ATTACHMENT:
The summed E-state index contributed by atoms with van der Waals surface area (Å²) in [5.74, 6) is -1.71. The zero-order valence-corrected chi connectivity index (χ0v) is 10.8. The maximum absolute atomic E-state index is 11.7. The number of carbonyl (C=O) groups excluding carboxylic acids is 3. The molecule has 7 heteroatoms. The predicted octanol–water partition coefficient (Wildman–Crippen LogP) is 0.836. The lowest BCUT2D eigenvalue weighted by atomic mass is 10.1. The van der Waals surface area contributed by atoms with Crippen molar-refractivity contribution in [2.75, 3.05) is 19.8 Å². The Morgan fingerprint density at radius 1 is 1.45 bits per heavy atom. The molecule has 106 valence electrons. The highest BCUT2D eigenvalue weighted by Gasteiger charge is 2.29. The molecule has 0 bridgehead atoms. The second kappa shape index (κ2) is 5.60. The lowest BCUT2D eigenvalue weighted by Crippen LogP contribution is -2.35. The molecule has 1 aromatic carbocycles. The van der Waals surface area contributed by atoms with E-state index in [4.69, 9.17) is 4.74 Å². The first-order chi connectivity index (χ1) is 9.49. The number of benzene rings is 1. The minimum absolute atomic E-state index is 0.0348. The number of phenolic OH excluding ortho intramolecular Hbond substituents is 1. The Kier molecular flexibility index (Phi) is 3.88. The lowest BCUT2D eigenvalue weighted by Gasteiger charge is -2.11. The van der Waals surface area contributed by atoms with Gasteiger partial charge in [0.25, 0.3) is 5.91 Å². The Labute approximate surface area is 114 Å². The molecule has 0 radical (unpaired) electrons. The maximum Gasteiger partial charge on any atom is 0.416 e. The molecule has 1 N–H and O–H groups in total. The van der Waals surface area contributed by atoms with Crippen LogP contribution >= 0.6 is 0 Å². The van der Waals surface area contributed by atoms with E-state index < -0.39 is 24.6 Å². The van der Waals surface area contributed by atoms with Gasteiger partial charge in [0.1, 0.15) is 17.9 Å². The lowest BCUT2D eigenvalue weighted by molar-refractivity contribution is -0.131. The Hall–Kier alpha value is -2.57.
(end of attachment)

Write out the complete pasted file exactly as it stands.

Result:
The summed E-state index contributed by atoms with van der Waals surface area (Å²) in [5.74, 6) is -1.71. The zero-order valence-corrected chi connectivity index (χ0v) is 10.8. The maximum absolute atomic E-state index is 11.7. The number of carbonyl (C=O) groups excluding carboxylic acids is 3. The molecule has 7 heteroatoms. The predicted octanol–water partition coefficient (Wildman–Crippen LogP) is 0.836. The lowest BCUT2D eigenvalue weighted by atomic mass is 10.1. The van der Waals surface area contributed by atoms with Crippen molar-refractivity contribution in [2.75, 3.05) is 19.8 Å². The Morgan fingerprint density at radius 1 is 1.45 bits per heavy atom. The molecule has 106 valence electrons. The highest BCUT2D eigenvalue weighted by Gasteiger charge is 2.29. The molecule has 0 bridgehead atoms. The second kappa shape index (κ2) is 5.60. The lowest BCUT2D eigenvalue weighted by Crippen LogP contribution is -2.35. The molecule has 1 aromatic carbocycles. The van der Waals surface area contributed by atoms with E-state index in [4.69, 9.17) is 4.74 Å². The first-order chi connectivity index (χ1) is 9.49. The number of benzene rings is 1. The minimum absolute atomic E-state index is 0.0348. The number of phenolic OH excluding ortho intramolecular Hbond substituents is 1. The Kier molecular flexibility index (Phi) is 3.88. The lowest BCUT2D eigenvalue weighted by Gasteiger charge is -2.11. The van der Waals surface area contributed by atoms with Gasteiger partial charge in [0.25, 0.3) is 5.91 Å². The Labute approximate surface area is 114 Å². The molecule has 0 radical (unpaired) electrons. The maximum Gasteiger partial charge on any atom is 0.416 e. The molecule has 1 N–H and O–H groups in total. The van der Waals surface area contributed by atoms with Crippen LogP contribution >= 0.6 is 0 Å². The van der Waals surface area contributed by atoms with E-state index < -0.39 is 24.6 Å². The van der Waals surface area contributed by atoms with Gasteiger partial charge in [0.1, 0.15) is 17.9 Å². The lowest BCUT2D eigenvalue weighted by molar-refractivity contribution is -0.131. The Hall–Kier alpha value is -2.57.